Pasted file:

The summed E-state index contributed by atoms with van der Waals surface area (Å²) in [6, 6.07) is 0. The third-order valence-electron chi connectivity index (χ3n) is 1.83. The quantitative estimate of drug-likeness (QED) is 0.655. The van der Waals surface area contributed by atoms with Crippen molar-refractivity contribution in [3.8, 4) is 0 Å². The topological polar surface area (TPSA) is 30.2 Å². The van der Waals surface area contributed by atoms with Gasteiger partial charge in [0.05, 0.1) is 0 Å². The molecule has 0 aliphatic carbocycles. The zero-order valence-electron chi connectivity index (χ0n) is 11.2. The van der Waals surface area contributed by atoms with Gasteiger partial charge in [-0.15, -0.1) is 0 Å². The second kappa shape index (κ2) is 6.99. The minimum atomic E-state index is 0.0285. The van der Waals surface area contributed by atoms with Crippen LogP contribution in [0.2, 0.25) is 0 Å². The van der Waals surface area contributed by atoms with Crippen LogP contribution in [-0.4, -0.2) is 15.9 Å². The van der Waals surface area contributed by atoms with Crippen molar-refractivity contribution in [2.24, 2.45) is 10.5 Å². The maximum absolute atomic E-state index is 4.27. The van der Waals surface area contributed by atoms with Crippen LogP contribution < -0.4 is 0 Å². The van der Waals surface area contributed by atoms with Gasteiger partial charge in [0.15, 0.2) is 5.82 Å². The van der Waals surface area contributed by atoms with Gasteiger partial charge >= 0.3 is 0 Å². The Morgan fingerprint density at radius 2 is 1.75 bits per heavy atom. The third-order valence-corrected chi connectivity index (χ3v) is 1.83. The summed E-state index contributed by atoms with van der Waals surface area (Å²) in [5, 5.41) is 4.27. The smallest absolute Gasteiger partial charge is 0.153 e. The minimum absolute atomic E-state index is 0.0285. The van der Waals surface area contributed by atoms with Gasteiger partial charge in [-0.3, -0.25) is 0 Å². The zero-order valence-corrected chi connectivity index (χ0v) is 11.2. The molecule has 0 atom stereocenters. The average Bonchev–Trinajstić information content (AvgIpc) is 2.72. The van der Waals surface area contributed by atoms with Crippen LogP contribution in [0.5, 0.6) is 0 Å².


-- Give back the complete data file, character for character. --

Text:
The summed E-state index contributed by atoms with van der Waals surface area (Å²) in [6, 6.07) is 0. The third-order valence-electron chi connectivity index (χ3n) is 1.83. The quantitative estimate of drug-likeness (QED) is 0.655. The van der Waals surface area contributed by atoms with Crippen molar-refractivity contribution in [3.8, 4) is 0 Å². The topological polar surface area (TPSA) is 30.2 Å². The van der Waals surface area contributed by atoms with Gasteiger partial charge in [0.05, 0.1) is 0 Å². The molecule has 0 aliphatic carbocycles. The zero-order valence-electron chi connectivity index (χ0n) is 11.2. The van der Waals surface area contributed by atoms with Gasteiger partial charge in [-0.15, -0.1) is 0 Å². The second kappa shape index (κ2) is 6.99. The minimum atomic E-state index is 0.0285. The van der Waals surface area contributed by atoms with Crippen LogP contribution in [0.2, 0.25) is 0 Å². The van der Waals surface area contributed by atoms with Crippen LogP contribution in [-0.4, -0.2) is 15.9 Å². The van der Waals surface area contributed by atoms with Crippen molar-refractivity contribution in [2.24, 2.45) is 10.5 Å². The maximum absolute atomic E-state index is 4.27. The van der Waals surface area contributed by atoms with Crippen LogP contribution < -0.4 is 0 Å². The van der Waals surface area contributed by atoms with Gasteiger partial charge in [0.15, 0.2) is 5.82 Å². The van der Waals surface area contributed by atoms with Gasteiger partial charge >= 0.3 is 0 Å². The Morgan fingerprint density at radius 2 is 1.75 bits per heavy atom. The third-order valence-corrected chi connectivity index (χ3v) is 1.83. The summed E-state index contributed by atoms with van der Waals surface area (Å²) in [5, 5.41) is 4.27. The smallest absolute Gasteiger partial charge is 0.153 e. The minimum absolute atomic E-state index is 0.0285. The van der Waals surface area contributed by atoms with Gasteiger partial charge in [-0.3, -0.25) is 0 Å². The zero-order valence-corrected chi connectivity index (χ0v) is 11.2. The molecule has 0 atom stereocenters. The average Bonchev–Trinajstić information content (AvgIpc) is 2.72. The van der Waals surface area contributed by atoms with Crippen LogP contribution in [0.5, 0.6) is 0 Å².